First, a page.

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Chance The Rapper-Coloring Book

photo of Chance The Rapper new album

Chance The Rapper

Chance the Rapper – Coloring Book

At the time of writing this review, the deadliest shooting in history has been perpetrated by a lone gunman, motivated purely by hate, with no other reason to do what he did. To stay positive joyful, and optimistic in the face of such darkness can be enormously difficult and is unfortunately impossible for some. That concept colors my opinion of this record, considerably.

photo of Chance The Rapper new album

Chance The Rapper

Coloring Book, Chance the Rapper’s free third mixtape was doomed to an uphill battle with me the moment I listened to it. Pop-rap and I have always had a troubled relationship, and the sounds that drive me most crazy about the genre appear here too much for me to gain as much enjoyment as I could. More than that, there’s a lot of hype surrounding it, which always makes assessing it harder. So far, these detriments have made it impossible for me to say I like this record.

My biggest complaint is utterly personal: I hate the Lil’ Wayne Young Money flow—that easy going laidback style that moves at a leisurely pace, languishing like molasses. My hip-hop leanings are more for artists like Big Pun, Chuck D, Tupac, and Aesop Rock: MCs whose flow is dense and metrically absurd. Additionally, Coloring Book sits on the longer side, and I almost always tune out by “How Great.” Plus, the mix is frustratingly inconsistent at times.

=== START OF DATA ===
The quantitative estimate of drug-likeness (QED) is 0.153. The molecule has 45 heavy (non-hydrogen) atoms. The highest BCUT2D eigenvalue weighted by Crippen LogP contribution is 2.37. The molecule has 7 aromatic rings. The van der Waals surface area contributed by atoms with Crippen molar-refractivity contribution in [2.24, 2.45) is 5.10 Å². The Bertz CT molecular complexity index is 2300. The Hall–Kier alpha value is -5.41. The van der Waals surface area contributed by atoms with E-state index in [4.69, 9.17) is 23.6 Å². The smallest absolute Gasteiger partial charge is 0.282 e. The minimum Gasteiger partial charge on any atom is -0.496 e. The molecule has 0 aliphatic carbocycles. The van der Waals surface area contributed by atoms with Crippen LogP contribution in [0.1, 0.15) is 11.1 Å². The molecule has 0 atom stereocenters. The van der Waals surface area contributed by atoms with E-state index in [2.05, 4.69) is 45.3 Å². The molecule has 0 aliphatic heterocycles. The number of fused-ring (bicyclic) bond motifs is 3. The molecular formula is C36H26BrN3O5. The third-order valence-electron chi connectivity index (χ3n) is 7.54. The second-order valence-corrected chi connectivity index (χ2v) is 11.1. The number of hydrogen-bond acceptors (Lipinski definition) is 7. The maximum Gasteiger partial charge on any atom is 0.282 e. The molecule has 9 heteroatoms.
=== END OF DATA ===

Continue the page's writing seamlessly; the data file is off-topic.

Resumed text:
Instead of lamenting, he focuses on the light; he focuses on the good, on the positive vibes.

But those complaints are pretty minor in the face all that does work: the music, which flows syncretically between jazz, soul, R&B, hip-hop, funk, and gospel with such effortless ease. The blend makes a tapestry of sounds that moves among exaltation, sadness, darkness, and love in an ever shifting array. Colors of love and brightness shine through. From tracks like “All We Got”, to “Mixtape,” to “How Great,”— everything has a distinct flavor and vibe.

What really elevates this record, however, is Chance himself. He looks at his circumstances with a lens, not-tinted rose, but willingly pink. The lyrics never deny the existence of darkness, and Chance often spits verses about the harder aspects of his life, whether it’s the miserable state of the music industry, or the release of this record for free on the Internet, his upbringing in Chicago, death, darkness, drugs, and pain. He doesn’t ever shirk the shit, he just doesn’t give a shit. Instead of lamenting, he focuses on the light; he focuses on the good, on the positive vibes. He lets love resonate with a vibrant sound of horns and gospel, to powerful effect.

In the face of tragedy and own personal prejudices, seeing the good is often difficult; but it’s possible, and if you try, you’ll see something worth being positive about.

Peace and love to Pulse.

Until music is more than all I got,

8,009 out of 10,000 Rawckus Kung Fu Throwing Stars

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